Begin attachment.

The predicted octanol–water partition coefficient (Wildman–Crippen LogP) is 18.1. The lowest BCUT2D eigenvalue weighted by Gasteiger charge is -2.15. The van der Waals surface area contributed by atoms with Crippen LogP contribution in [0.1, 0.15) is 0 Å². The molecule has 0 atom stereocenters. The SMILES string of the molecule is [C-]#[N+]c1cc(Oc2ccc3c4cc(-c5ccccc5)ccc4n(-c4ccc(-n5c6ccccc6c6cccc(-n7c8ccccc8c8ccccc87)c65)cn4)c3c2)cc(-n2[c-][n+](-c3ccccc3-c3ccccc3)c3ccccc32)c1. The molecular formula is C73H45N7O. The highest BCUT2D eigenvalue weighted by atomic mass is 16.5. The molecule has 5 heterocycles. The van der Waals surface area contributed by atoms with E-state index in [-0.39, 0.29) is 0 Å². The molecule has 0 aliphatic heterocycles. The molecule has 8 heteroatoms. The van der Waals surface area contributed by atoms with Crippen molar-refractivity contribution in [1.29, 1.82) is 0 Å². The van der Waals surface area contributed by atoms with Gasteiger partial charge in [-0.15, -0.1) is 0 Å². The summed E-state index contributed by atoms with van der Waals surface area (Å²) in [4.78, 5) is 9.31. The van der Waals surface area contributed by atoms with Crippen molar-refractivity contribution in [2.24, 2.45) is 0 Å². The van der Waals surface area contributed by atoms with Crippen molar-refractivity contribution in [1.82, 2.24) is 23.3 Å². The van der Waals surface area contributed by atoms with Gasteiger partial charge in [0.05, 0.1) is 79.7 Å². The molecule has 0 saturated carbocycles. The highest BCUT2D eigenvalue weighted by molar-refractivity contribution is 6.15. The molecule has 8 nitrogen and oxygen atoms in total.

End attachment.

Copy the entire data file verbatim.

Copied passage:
The predicted octanol–water partition coefficient (Wildman–Crippen LogP) is 18.1. The lowest BCUT2D eigenvalue weighted by Gasteiger charge is -2.15. The van der Waals surface area contributed by atoms with Crippen LogP contribution in [0.1, 0.15) is 0 Å². The molecule has 0 atom stereocenters. The SMILES string of the molecule is [C-]#[N+]c1cc(Oc2ccc3c4cc(-c5ccccc5)ccc4n(-c4ccc(-n5c6ccccc6c6cccc(-n7c8ccccc8c8ccccc87)c65)cn4)c3c2)cc(-n2[c-][n+](-c3ccccc3-c3ccccc3)c3ccccc32)c1. The molecular formula is C73H45N7O. The highest BCUT2D eigenvalue weighted by atomic mass is 16.5. The molecule has 5 heterocycles. The van der Waals surface area contributed by atoms with E-state index in [-0.39, 0.29) is 0 Å². The molecule has 0 aliphatic heterocycles. The molecule has 8 heteroatoms. The van der Waals surface area contributed by atoms with Crippen molar-refractivity contribution in [1.29, 1.82) is 0 Å². The van der Waals surface area contributed by atoms with Gasteiger partial charge in [-0.15, -0.1) is 0 Å². The summed E-state index contributed by atoms with van der Waals surface area (Å²) in [4.78, 5) is 9.31. The van der Waals surface area contributed by atoms with Crippen molar-refractivity contribution in [2.24, 2.45) is 0 Å². The van der Waals surface area contributed by atoms with Crippen molar-refractivity contribution in [1.82, 2.24) is 23.3 Å². The van der Waals surface area contributed by atoms with Gasteiger partial charge in [0.05, 0.1) is 79.7 Å². The molecule has 0 saturated carbocycles. The highest BCUT2D eigenvalue weighted by molar-refractivity contribution is 6.15. The molecule has 8 nitrogen and oxygen atoms in total.